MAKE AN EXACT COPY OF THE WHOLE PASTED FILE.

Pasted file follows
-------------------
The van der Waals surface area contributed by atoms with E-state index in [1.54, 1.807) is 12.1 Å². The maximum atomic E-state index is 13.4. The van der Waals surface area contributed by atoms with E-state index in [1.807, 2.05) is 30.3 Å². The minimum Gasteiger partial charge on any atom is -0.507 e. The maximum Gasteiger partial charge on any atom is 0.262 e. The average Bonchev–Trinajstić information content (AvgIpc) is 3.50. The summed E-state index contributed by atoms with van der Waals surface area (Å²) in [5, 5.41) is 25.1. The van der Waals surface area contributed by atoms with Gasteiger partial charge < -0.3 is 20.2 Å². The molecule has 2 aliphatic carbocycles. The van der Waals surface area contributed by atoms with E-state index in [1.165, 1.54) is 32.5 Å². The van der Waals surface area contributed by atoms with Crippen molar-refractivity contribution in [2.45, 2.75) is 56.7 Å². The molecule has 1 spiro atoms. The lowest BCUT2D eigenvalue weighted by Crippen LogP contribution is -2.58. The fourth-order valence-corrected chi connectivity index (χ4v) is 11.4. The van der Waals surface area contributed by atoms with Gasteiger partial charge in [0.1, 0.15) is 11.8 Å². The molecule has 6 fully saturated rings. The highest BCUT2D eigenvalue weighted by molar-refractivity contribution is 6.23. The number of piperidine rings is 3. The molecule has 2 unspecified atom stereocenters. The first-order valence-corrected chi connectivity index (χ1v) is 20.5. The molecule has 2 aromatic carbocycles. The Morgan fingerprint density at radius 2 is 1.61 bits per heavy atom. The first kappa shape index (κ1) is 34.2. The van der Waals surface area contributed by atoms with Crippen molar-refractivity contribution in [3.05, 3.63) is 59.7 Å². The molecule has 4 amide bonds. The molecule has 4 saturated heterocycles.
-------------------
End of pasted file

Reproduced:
The van der Waals surface area contributed by atoms with E-state index in [1.54, 1.807) is 12.1 Å². The maximum atomic E-state index is 13.4. The van der Waals surface area contributed by atoms with E-state index in [1.807, 2.05) is 30.3 Å². The minimum Gasteiger partial charge on any atom is -0.507 e. The maximum Gasteiger partial charge on any atom is 0.262 e. The average Bonchev–Trinajstić information content (AvgIpc) is 3.50. The summed E-state index contributed by atoms with van der Waals surface area (Å²) in [5, 5.41) is 25.1. The van der Waals surface area contributed by atoms with Gasteiger partial charge < -0.3 is 20.2 Å². The molecule has 2 aliphatic carbocycles. The van der Waals surface area contributed by atoms with E-state index in [1.165, 1.54) is 32.5 Å². The van der Waals surface area contributed by atoms with Crippen molar-refractivity contribution in [2.45, 2.75) is 56.7 Å². The molecule has 1 spiro atoms. The lowest BCUT2D eigenvalue weighted by Crippen LogP contribution is -2.58. The fourth-order valence-corrected chi connectivity index (χ4v) is 11.4. The van der Waals surface area contributed by atoms with Gasteiger partial charge in [0.1, 0.15) is 11.8 Å². The molecule has 6 fully saturated rings. The highest BCUT2D eigenvalue weighted by molar-refractivity contribution is 6.23. The number of piperidine rings is 3. The molecule has 2 unspecified atom stereocenters. The first-order valence-corrected chi connectivity index (χ1v) is 20.5. The molecule has 2 aromatic carbocycles. The Morgan fingerprint density at radius 2 is 1.61 bits per heavy atom. The first kappa shape index (κ1) is 34.2. The van der Waals surface area contributed by atoms with Crippen molar-refractivity contribution in [3.05, 3.63) is 59.7 Å². The molecule has 4 amide bonds. The molecule has 4 saturated heterocycles.